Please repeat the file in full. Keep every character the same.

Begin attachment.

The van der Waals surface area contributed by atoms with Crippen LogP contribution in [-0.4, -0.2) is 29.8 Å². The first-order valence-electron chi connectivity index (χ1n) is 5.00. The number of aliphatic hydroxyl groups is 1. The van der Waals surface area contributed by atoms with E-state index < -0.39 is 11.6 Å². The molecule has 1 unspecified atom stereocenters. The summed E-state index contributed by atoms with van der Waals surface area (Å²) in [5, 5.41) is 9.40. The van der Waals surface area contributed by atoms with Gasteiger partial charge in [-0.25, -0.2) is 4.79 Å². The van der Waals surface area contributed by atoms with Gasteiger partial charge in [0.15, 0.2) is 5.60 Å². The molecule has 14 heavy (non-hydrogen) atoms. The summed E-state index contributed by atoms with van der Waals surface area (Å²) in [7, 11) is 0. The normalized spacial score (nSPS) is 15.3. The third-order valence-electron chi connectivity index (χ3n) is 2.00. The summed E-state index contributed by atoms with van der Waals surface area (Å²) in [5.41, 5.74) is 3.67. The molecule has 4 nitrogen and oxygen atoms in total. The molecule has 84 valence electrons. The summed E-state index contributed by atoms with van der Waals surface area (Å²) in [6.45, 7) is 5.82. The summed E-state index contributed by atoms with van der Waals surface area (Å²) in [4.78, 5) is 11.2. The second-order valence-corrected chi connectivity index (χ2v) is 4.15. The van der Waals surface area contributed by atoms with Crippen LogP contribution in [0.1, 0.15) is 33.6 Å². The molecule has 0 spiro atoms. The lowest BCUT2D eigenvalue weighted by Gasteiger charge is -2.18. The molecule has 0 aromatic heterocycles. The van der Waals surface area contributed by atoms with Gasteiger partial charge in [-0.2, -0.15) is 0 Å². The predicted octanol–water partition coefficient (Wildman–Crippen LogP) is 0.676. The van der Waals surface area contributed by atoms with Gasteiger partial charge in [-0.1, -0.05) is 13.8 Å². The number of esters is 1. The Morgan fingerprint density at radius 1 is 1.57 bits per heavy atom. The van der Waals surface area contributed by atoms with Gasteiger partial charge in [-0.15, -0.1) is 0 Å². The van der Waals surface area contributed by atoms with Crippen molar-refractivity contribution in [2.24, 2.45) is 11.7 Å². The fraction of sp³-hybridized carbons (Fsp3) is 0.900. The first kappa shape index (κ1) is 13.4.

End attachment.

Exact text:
The van der Waals surface area contributed by atoms with Crippen LogP contribution in [-0.4, -0.2) is 29.8 Å². The first-order valence-electron chi connectivity index (χ1n) is 5.00. The number of aliphatic hydroxyl groups is 1. The van der Waals surface area contributed by atoms with E-state index < -0.39 is 11.6 Å². The molecule has 1 unspecified atom stereocenters. The summed E-state index contributed by atoms with van der Waals surface area (Å²) in [5, 5.41) is 9.40. The van der Waals surface area contributed by atoms with Gasteiger partial charge in [-0.25, -0.2) is 4.79 Å². The van der Waals surface area contributed by atoms with Gasteiger partial charge in [0.15, 0.2) is 5.60 Å². The molecule has 14 heavy (non-hydrogen) atoms. The summed E-state index contributed by atoms with van der Waals surface area (Å²) in [7, 11) is 0. The normalized spacial score (nSPS) is 15.3. The third-order valence-electron chi connectivity index (χ3n) is 2.00. The summed E-state index contributed by atoms with van der Waals surface area (Å²) in [5.41, 5.74) is 3.67. The molecule has 4 nitrogen and oxygen atoms in total. The molecule has 84 valence electrons. The summed E-state index contributed by atoms with van der Waals surface area (Å²) in [6.45, 7) is 5.82. The summed E-state index contributed by atoms with van der Waals surface area (Å²) in [4.78, 5) is 11.2. The second-order valence-corrected chi connectivity index (χ2v) is 4.15. The van der Waals surface area contributed by atoms with Crippen LogP contribution in [0.1, 0.15) is 33.6 Å². The molecule has 0 spiro atoms. The lowest BCUT2D eigenvalue weighted by Gasteiger charge is -2.18. The molecule has 0 aromatic heterocycles. The van der Waals surface area contributed by atoms with Gasteiger partial charge in [-0.2, -0.15) is 0 Å². The predicted octanol–water partition coefficient (Wildman–Crippen LogP) is 0.676. The van der Waals surface area contributed by atoms with Gasteiger partial charge in [-0.1, -0.05) is 13.8 Å². The number of esters is 1. The Morgan fingerprint density at radius 1 is 1.57 bits per heavy atom. The van der Waals surface area contributed by atoms with Gasteiger partial charge in [-0.15, -0.1) is 0 Å². The van der Waals surface area contributed by atoms with Crippen molar-refractivity contribution in [2.24, 2.45) is 11.7 Å². The fraction of sp³-hybridized carbons (Fsp3) is 0.900. The first kappa shape index (κ1) is 13.4.